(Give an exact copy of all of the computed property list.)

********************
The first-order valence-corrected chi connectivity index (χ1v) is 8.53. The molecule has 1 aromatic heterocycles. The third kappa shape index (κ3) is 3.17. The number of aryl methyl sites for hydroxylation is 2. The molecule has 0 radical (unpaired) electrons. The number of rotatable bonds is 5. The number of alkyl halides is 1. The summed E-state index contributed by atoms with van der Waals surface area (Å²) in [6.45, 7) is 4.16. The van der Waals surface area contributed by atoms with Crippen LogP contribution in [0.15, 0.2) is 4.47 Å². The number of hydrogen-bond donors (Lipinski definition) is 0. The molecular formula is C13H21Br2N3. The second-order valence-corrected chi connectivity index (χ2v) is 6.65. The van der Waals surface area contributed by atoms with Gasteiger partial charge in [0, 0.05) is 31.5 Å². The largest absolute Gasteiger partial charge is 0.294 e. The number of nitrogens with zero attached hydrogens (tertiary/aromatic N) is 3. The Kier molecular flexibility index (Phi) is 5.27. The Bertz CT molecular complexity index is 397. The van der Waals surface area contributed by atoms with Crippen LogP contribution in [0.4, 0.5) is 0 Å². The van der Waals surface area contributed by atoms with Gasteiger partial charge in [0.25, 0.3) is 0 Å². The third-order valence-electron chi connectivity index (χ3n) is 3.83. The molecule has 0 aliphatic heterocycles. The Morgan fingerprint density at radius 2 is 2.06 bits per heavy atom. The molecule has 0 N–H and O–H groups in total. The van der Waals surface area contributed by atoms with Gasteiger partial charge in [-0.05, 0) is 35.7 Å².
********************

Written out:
The first-order valence-corrected chi connectivity index (χ1v) is 8.53. The molecule has 1 aromatic heterocycles. The third kappa shape index (κ3) is 3.17. The number of aryl methyl sites for hydroxylation is 2. The molecule has 0 radical (unpaired) electrons. The number of rotatable bonds is 5. The number of alkyl halides is 1. The summed E-state index contributed by atoms with van der Waals surface area (Å²) in [6.45, 7) is 4.16. The van der Waals surface area contributed by atoms with Crippen LogP contribution in [0.15, 0.2) is 4.47 Å². The number of hydrogen-bond donors (Lipinski definition) is 0. The molecular formula is C13H21Br2N3. The second-order valence-corrected chi connectivity index (χ2v) is 6.65. The van der Waals surface area contributed by atoms with Gasteiger partial charge in [0, 0.05) is 31.5 Å². The largest absolute Gasteiger partial charge is 0.294 e. The number of nitrogens with zero attached hydrogens (tertiary/aromatic N) is 3. The Kier molecular flexibility index (Phi) is 5.27. The Bertz CT molecular complexity index is 397. The van der Waals surface area contributed by atoms with Crippen LogP contribution in [0.4, 0.5) is 0 Å². The van der Waals surface area contributed by atoms with Gasteiger partial charge in [0.25, 0.3) is 0 Å². The third-order valence-electron chi connectivity index (χ3n) is 3.83. The molecule has 0 aliphatic heterocycles. The Morgan fingerprint density at radius 2 is 2.06 bits per heavy atom. The molecule has 0 N–H and O–H groups in total. The van der Waals surface area contributed by atoms with Gasteiger partial charge in [-0.05, 0) is 35.7 Å².